Author Archives: Andrew Richardson

About Andrew Richardson

I am an Associate Professor in the Department of Organismic and Evolutionary Biology at Harvard University

It’s finally springtime in the Northeast

Last time I posted, I commented on the fact that winter temperatures in New Hampshire were almost 7°C warmer in 2016 than 2015, and that “spring 2016 is just around the corner.” It turns out that spring has been a … Continue reading

Posted in Camera images, Science | Tagged , | 1 Comment

Spring is just around the corner!

It’s been a really unusual winter, with almost no snow in the Northeast, and some incredibly warm temperatures. Last winter, at our research site in New Hampshire, the mean air temperature from January to mid-March was -8.5°C (17°F), and with … Continue reading

Posted in Camera images, Science | Tagged , , , , | Leave a comment

Flowering in winter? It’s witch-hazel!

The witch-hazel genus (Hamamelis) consists of five species of deciduous shrubs. Three of these are native to North America, while two are native to the temperate regions of Asia. What is remarkable about these species is when they flower. The … Continue reading

Posted in Science | Tagged , , , | Leave a comment

Warmer temperatures allow plants to stay green longer in autumn

In September, I wrote a blog post about our research at the SPRUCE site in Minnesota, where a Department of Energy project is trying to answer the question: What effects will warmer temperatures and rising atmospheric carbon dioxide have on … Continue reading

Posted in Camera images, Field work, Research | Tagged , , , , | Leave a comment

The end of autumn

It’s early December, and in Cambridge, MA, most of the trees have shed all their leaves by now. There are exceptions: some of the red oaks are still holding on to a few crispy-dry, brown leaves (the same is true … Continue reading

Posted in Science | Tagged , , | Leave a comment

Autumn colors

It’s late autumn in northern New England, and this year the colors are beautiful. I spent last weekend with my family in the White Mountains of New Hampshire – we went for an afternoon walk, and I was amazed by … Continue reading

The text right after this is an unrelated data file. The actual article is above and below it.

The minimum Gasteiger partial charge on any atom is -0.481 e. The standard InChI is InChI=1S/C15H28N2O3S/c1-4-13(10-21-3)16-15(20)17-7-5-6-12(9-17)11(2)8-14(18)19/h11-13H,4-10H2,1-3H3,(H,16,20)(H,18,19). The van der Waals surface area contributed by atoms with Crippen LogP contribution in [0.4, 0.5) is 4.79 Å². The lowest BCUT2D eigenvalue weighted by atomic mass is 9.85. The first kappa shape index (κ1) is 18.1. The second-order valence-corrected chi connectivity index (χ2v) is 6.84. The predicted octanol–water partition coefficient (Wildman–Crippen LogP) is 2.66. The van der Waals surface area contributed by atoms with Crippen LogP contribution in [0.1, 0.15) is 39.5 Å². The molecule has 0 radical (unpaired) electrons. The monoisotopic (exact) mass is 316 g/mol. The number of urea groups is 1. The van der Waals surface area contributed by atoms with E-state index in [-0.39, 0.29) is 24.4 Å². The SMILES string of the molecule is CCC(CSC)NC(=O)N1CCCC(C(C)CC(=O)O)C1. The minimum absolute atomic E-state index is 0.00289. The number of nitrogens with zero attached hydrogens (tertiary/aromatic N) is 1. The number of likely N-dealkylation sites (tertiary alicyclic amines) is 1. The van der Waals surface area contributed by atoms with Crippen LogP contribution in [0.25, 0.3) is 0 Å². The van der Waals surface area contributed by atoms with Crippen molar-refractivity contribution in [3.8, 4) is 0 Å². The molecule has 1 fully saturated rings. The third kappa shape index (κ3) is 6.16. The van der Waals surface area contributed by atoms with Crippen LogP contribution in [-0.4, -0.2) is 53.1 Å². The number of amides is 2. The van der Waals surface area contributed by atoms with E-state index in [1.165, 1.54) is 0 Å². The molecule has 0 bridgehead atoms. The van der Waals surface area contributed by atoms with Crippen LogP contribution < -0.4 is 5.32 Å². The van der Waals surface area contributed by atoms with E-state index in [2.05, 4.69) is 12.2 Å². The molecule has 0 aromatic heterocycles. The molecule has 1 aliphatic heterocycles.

Posted in Science | Tagged , , , , | Leave a comment

Reporting from the Phenology 2015 meeting in Kuşadasi, Turkey

Greetings, Season Spotters! I’m writing from the eastern coast of the Mediterranean Sea – I’m in Kuşadasi, Turkey, for Phenology 2015: The Third International Conference on Phenology (Phenology 2010 was in Dublin, Ireland, and Phenology 2012 was in Milwaukee, Wisconsin). … Continue reading


Posted in Conferences, Travel | Tagged , | Leave a comment


It was a cold, drizzly day — feeling more like October than August — as Morgan and I bounced down a rough dirt road for about 10 miles before pulling up at a set of glass-and-aluminum structures that look right … Continue reading

Posted in Field work, Research | Tagged , , , , , | 1 Comment

How do they get the camera up there?

If you have been participating in Season Spotter, no doubt you’ve seen tens – if not hundreds – of photos taken from above the top of the forest canopy. And, you’ve probably wondered, “How do they get the camera up … Continue reading

Posted in Field work | Tagged , , | 1 Comment

Why phenology is cool

I have long been fascinated by the passing of the seasons. I grew up in Canada: winter was cold and snowy, spring was lush and green, summer was hot and humid, and in autumn the forest exploded in a riot … Continue reading

Posted in History | Tagged , | Leave a comment